The next obvious question then is how can our industry avoid some of these pitfalls—and ensure Open Banking delivers for their customers as intended.

We can break that down into three focuses. Firstly, take more care with your integrations, secondly, do more than just the bare minimum when it comes to sharing API data, and finally, as many fintechs have asked before, remove the 90-day reauthorisation cap.

Take more care with your integrations

It is, of course, not all doom and gloom. The future of Open Banking is bright if the industry chooses to embrace it in full. 

Nationwide, for example, has a consistently high completion record that’s similar to paying via credit cards, in terms of reducing drop off through payments. That’s a major benchmark for the building society. 

In addition, Monzo has done a great job of integrating Open Banking technology. Providing a reliable, user-friendly payment authorisation flow, alongside a very stable API to back it up. With a dedicated support team that engages with partners quickly and efficiently when things go wrong, and provides a 24/7 contact for incidents, it’s clear that their investment into Open Banking is genuine and considered, and not for show. 

Businesses who want Open Banking to work for their customers need to see it for the long term investment it is, and not a simple add on that can be thrown into the mix without much consideration.

Do more than the bare minimum

If we want Open Banking to be better for customers, then everyone needs to add more than the bare minimum, for both Account Information and Payment Initiation APIs.

Right now, some banks are restricting how much data they allow access to for Third Party Providers (TPPs). This means TPPs are struggling to get the data they need to create genuinely meaningful products. 

One example of this is exchange rates, where it’s still impossible to access the information needed to compare rates to competitors. It’s one of the major areas where customers still cannot make well-informed comparisons in real-time, due to lack of available data for TPPs.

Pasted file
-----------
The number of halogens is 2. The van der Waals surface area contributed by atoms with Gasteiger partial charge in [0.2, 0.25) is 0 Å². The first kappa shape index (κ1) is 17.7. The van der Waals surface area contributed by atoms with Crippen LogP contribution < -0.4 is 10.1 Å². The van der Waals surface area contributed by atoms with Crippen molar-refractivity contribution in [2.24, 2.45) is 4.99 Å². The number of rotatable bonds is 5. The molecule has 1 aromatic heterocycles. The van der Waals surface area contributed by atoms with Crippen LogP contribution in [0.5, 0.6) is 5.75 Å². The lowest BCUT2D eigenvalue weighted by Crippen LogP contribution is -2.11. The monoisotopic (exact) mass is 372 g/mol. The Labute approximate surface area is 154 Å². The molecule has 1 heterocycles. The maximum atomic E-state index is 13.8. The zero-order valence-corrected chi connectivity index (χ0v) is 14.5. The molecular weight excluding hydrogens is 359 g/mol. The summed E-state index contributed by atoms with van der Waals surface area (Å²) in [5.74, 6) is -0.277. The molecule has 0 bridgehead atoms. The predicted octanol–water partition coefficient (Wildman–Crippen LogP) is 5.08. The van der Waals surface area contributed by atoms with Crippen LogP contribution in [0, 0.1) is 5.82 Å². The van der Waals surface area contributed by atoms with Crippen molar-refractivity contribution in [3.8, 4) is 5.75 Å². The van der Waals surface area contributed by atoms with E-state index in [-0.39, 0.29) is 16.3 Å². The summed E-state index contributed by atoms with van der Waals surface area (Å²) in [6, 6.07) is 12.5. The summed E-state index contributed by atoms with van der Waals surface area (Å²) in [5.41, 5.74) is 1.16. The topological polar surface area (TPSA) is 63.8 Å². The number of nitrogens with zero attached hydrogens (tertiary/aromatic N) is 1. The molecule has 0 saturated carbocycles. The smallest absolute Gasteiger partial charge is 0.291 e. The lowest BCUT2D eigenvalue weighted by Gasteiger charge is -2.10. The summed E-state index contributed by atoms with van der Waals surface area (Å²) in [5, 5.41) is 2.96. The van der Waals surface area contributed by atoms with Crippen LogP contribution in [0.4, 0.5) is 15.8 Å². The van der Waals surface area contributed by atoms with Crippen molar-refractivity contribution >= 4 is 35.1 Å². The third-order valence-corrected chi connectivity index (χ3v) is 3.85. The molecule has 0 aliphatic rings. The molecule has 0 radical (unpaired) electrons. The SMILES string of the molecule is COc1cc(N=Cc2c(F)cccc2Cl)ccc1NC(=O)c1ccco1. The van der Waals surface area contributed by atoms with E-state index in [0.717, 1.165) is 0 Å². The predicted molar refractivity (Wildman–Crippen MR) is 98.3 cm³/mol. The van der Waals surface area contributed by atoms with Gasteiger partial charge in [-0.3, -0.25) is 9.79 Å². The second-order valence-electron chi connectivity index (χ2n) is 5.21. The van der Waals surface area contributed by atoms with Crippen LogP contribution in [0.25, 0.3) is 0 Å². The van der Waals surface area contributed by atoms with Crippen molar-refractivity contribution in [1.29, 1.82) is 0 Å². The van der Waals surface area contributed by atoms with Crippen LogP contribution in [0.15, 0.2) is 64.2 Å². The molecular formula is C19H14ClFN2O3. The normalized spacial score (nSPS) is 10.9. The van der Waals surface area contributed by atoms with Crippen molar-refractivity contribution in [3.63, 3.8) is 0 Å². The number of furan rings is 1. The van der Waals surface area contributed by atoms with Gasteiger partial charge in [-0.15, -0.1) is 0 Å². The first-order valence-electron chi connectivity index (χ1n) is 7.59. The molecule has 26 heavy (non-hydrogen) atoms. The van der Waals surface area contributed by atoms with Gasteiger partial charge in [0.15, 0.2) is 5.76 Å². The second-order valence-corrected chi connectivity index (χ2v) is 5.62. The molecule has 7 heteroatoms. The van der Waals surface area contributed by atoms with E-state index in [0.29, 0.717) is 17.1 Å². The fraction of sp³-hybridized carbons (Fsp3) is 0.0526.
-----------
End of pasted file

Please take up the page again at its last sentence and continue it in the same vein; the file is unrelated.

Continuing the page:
To view it as an inconvenient box to tick is an attitude that will ultimately hold all of us back, and institutions who provide better details on their customers will be a key player in creating better products.

Take a stand on 90-day reauthorisation

Unlike the others, the issue of 90-day reauthorisation is not something institutions can tackle on their own. 

Current PSD2 legislation requires full reauthorisation every 90 days, making many Open Banking products inconvenient for users. It also often leads to user attrition for Third Party Providers (TPPs), which, in turn, increases costs. 

Worse still, this currently needs to be authorised in the users main banking app, rather than the app in question (think, logging into your NatWest account every 90 days so that you can access a pension consolidation app, which you likely only check once a year). 

While Strong Customer Authentication (SCA) is crucial when it comes to Open Banking, keeping customer experience front of mind is also key to making it a success. PSD2 could either allow customers to reauthorise within the app they’re using (making it cleaner and more efficient) or extend the time frame to be less of a nuisance for customers.

As Open Banking becomes more established, the industry needs to be more honest, and transparent about how this regulation can serve customers better. There is plenty for the industry to learn if we’re willing to be more candid, and vocal, about our experiences. 

By doing this, we can all improve the level of competition in the market, and quality of products for consumers.